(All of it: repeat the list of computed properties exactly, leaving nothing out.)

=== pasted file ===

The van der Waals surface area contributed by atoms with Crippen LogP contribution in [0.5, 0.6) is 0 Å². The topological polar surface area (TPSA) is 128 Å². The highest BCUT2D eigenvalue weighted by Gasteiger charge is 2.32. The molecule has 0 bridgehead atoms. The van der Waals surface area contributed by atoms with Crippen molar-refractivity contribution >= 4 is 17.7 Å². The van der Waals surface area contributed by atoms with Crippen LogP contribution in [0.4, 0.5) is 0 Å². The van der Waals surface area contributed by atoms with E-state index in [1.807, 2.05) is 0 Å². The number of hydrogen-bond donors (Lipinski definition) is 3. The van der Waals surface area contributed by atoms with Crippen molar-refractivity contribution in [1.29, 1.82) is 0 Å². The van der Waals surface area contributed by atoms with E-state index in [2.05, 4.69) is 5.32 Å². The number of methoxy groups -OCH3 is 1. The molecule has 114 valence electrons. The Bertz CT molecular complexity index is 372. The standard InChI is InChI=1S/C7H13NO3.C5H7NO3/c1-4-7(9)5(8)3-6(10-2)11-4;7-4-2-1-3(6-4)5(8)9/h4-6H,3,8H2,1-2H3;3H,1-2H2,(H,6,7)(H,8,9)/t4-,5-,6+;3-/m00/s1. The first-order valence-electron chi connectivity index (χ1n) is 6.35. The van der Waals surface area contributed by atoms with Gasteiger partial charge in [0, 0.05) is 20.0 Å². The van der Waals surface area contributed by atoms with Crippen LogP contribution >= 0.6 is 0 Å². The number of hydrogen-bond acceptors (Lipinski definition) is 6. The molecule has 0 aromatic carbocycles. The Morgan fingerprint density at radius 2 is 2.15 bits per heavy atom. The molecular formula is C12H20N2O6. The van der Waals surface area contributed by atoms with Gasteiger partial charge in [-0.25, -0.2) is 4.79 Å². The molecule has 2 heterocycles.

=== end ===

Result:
The van der Waals surface area contributed by atoms with Crippen LogP contribution in [0.5, 0.6) is 0 Å². The topological polar surface area (TPSA) is 128 Å². The highest BCUT2D eigenvalue weighted by Gasteiger charge is 2.32. The molecule has 0 bridgehead atoms. The van der Waals surface area contributed by atoms with Crippen molar-refractivity contribution >= 4 is 17.7 Å². The van der Waals surface area contributed by atoms with Crippen LogP contribution in [0.4, 0.5) is 0 Å². The van der Waals surface area contributed by atoms with E-state index in [1.807, 2.05) is 0 Å². The number of hydrogen-bond donors (Lipinski definition) is 3. The van der Waals surface area contributed by atoms with Crippen molar-refractivity contribution in [1.29, 1.82) is 0 Å². The van der Waals surface area contributed by atoms with E-state index in [2.05, 4.69) is 5.32 Å². The number of methoxy groups -OCH3 is 1. The molecule has 114 valence electrons. The Bertz CT molecular complexity index is 372. The standard InChI is InChI=1S/C7H13NO3.C5H7NO3/c1-4-7(9)5(8)3-6(10-2)11-4;7-4-2-1-3(6-4)5(8)9/h4-6H,3,8H2,1-2H3;3H,1-2H2,(H,6,7)(H,8,9)/t4-,5-,6+;3-/m00/s1. The first-order valence-electron chi connectivity index (χ1n) is 6.35. The van der Waals surface area contributed by atoms with Gasteiger partial charge in [0, 0.05) is 20.0 Å². The van der Waals surface area contributed by atoms with Crippen LogP contribution >= 0.6 is 0 Å². The number of hydrogen-bond acceptors (Lipinski definition) is 6. The molecule has 0 aromatic carbocycles. The Morgan fingerprint density at radius 2 is 2.15 bits per heavy atom. The molecular formula is C12H20N2O6. The van der Waals surface area contributed by atoms with Gasteiger partial charge in [-0.25, -0.2) is 4.79 Å². The molecule has 2 heterocycles.